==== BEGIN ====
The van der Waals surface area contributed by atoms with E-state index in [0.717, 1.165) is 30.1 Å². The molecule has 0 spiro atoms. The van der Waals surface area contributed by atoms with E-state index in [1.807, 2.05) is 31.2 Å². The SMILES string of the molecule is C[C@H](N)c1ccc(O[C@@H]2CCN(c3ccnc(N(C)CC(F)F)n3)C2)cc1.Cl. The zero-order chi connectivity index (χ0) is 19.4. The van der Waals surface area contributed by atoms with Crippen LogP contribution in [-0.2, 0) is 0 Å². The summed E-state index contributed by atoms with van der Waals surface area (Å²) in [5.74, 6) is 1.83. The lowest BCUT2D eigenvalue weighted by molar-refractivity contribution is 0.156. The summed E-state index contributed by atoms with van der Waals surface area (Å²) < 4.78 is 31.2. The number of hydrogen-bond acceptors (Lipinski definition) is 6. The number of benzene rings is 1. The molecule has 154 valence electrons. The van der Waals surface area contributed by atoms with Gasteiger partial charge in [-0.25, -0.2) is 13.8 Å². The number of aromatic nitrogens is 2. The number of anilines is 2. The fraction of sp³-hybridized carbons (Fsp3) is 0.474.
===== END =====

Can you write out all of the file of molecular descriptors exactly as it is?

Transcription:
The van der Waals surface area contributed by atoms with E-state index in [0.717, 1.165) is 30.1 Å². The molecule has 0 spiro atoms. The van der Waals surface area contributed by atoms with E-state index in [1.807, 2.05) is 31.2 Å². The SMILES string of the molecule is C[C@H](N)c1ccc(O[C@@H]2CCN(c3ccnc(N(C)CC(F)F)n3)C2)cc1.Cl. The zero-order chi connectivity index (χ0) is 19.4. The van der Waals surface area contributed by atoms with Crippen LogP contribution in [-0.2, 0) is 0 Å². The summed E-state index contributed by atoms with van der Waals surface area (Å²) in [5.74, 6) is 1.83. The lowest BCUT2D eigenvalue weighted by molar-refractivity contribution is 0.156. The summed E-state index contributed by atoms with van der Waals surface area (Å²) < 4.78 is 31.2. The number of hydrogen-bond acceptors (Lipinski definition) is 6. The number of benzene rings is 1. The molecule has 154 valence electrons. The van der Waals surface area contributed by atoms with Gasteiger partial charge in [-0.25, -0.2) is 13.8 Å². The number of aromatic nitrogens is 2. The number of anilines is 2. The fraction of sp³-hybridized carbons (Fsp3) is 0.474.